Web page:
So I made a sealed connector for each, there was enough slack in the brown wire to just put a new terminal on the end. I just ran a new ground, because the original one goes to the same place the other 12 went, that I had to repair a few pages back to solve all sorts of electrical gremlins.
I loaded each terminal with Silicone Dielectric Grease and plugged them in. Problem solved.
To remove the terminals from the housing, you use a small pocket flat head screwdriver. You insert it in the slot and it bends down the tang that holds it in the connector. You can see just how much corrosion came in from the back side.
THIS is how I would replace the terminals. I would seal them before inserting them back into the connector.
I made some pigtails that will be in our online store for purchase.
Next, I tried to charge the AC system about a month ago, and the Schrader Valve on the High (liquid) line was leaking. Today I changed the line. It took about 5 minutes, no exaggeration. I did have to cut two wire ties holding a harness to the firewall to get the line out and the new one in. The new line did NOT have any insulation on it like the old one, and I did have to bend it a little to get it into place. Since the line runs along the inside of the fender, my assumption is that the insulation is to prevent rubbing, not protect anything from heat (though the line gets hot). I saved the old line, and I do have aluminum heat tape that I can use to put it on the new line if necessary. Getting the lines off was easier than I expected. I broke the tool trying to get a trans cooler line off, so I know they can be tough. I did remove the low side line at one connection last year because the O Ring was leaking and changed it. That line came right apart, and it too was a 5 minute fix. I just need to emphasize that the system was COMPLETELY EMPTY, no pressure in the lines (because of the Schrader Valve leaking). The main reason for getting the AC working was not because I need to be cool in the fall and winter, it is because when you turn on the defrost, the AC runs, so it sends dry air out the defrost ducts, removing fog quickly. Two winters ago before I changed the O Ring on the low side line, I had to keep a towel in the truck when plowing because it would fog up every 5 minutes, driving me crazy. This past winter, no problem. Going into this winter, I want to be prepared. It took two small cans of R-134a that I got at Walmart in the spring, because they had the best price. I seem to recall about $5 a can, Napa wanted $11 a can, and Advance Auto Parts and Auto Zone were right there with Napa at over $10 a can. So I got the line on (your guessed it) eBay for less than $14 with free shipping. The prices are all over the place, from $13.43 up to $49.85 so you can choose yourself. Search 1998 Dodge Ram 1500 AC Liquid Line on eBay for the current prices. According to eBay the price is trending at $24.54 right now as I type this. (a href="https://www.ebay.com/sch/i.html?_from=R40&_trksid=m570.l1313&_nkw=1998+Dodge+Ram+1500+AC+Liquid+Line&_sacat=0">Search 1998 Dodge Ram 1500 Liquid Line (high side) on e Bay)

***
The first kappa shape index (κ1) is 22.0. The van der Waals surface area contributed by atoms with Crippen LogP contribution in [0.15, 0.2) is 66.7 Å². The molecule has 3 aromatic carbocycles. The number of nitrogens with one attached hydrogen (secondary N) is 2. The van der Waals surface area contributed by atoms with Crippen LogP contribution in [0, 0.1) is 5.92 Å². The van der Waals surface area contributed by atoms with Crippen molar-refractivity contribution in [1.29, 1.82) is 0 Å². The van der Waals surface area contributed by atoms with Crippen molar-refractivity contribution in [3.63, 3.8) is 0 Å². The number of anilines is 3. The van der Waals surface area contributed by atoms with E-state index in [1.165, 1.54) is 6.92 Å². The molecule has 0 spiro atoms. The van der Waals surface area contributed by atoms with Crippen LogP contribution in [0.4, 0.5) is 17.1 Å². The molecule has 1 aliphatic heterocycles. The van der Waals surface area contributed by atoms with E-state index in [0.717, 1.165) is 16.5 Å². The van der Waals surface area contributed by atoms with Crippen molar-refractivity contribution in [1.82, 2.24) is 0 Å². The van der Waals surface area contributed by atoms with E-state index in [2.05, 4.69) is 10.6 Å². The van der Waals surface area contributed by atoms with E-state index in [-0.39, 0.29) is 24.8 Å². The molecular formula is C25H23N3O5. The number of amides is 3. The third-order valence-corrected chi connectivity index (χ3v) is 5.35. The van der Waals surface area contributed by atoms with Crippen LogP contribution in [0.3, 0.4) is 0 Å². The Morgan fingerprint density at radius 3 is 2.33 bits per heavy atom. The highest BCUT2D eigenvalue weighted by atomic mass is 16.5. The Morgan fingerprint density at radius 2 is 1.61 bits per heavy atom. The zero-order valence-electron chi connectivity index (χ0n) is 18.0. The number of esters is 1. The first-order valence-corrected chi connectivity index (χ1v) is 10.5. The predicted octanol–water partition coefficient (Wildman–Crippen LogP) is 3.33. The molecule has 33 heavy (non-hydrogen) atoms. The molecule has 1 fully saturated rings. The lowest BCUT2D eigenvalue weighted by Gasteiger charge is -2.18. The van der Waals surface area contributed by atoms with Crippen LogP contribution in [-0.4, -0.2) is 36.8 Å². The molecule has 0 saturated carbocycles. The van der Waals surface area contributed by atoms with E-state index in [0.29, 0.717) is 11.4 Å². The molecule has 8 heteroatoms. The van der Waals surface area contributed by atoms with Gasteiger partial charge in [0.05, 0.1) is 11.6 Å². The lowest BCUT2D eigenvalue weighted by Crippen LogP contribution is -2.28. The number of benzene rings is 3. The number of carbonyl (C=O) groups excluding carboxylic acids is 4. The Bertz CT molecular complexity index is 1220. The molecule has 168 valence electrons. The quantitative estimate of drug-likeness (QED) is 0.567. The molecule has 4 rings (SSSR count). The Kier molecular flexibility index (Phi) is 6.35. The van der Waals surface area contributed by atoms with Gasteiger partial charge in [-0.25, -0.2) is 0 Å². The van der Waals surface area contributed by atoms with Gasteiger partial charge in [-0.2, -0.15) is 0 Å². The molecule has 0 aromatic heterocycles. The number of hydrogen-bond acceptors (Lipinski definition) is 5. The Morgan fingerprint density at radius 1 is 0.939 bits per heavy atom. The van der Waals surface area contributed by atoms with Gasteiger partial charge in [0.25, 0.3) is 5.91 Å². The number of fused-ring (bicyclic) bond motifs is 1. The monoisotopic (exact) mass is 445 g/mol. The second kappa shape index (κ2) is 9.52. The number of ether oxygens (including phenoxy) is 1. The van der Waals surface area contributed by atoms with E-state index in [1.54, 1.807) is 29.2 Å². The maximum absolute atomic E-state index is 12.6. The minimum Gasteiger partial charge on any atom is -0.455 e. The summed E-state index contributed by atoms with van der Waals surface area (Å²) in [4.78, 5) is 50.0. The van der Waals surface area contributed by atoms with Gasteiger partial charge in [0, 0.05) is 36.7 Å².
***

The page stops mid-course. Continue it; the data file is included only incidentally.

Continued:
Yesterday I finally fixed my leaking windshield. it was becasue of the Husky Liners that I even found out how BAD it was leaking. A little rain and my liner on the driver side had about a gallon of water in it! I am a Weathertech Dealer, but they do not offer them for the 1998 Dodge Ram 1500. So I went on eBay and got a set. So how did I seal the windshield? I got a tube of 3M Super Weather strip Adhesive (black) and I used a hook tool to lift the gasket across the top of the windshield, and I inserted the tip of the tube behind the hook, and sloly dragged the hook along, filling in behind it with the 3M. I then removed the top gasket on the cab over the driver door, and removed the metal bracket for it. I sealed each screw hole with strip caulk because it is less messy that the 3M. I put the metal back on, and what a task getting the gasket back in the "track". I put some Fluid Film on a rag and wiped it down to help it slip back in, it worked. I used a large flat screwdriver to push it back into the track on the bottom lip. THEN I also sealed along the top of the metal track with the 3M. I waited a day and flooded the roof along the top of the windshield and all dry inside! The bad news is I had the leak for so long it rotted the driver side floor pan :(. I did not even know it was leaking that bad until it was too late. I can tell you when it was leaking it came down next ot the e brake pedal, and in fact it dripped on my shoe when driving in the rain. I initially thought it was the cowl drain, so I removed the wiper arms and cowl, and it was loaded with debris, but that did not solve the problem. I got the Husky Liners on eBay because they had the best price and free shipping. There will be more to add as this is a work in progress.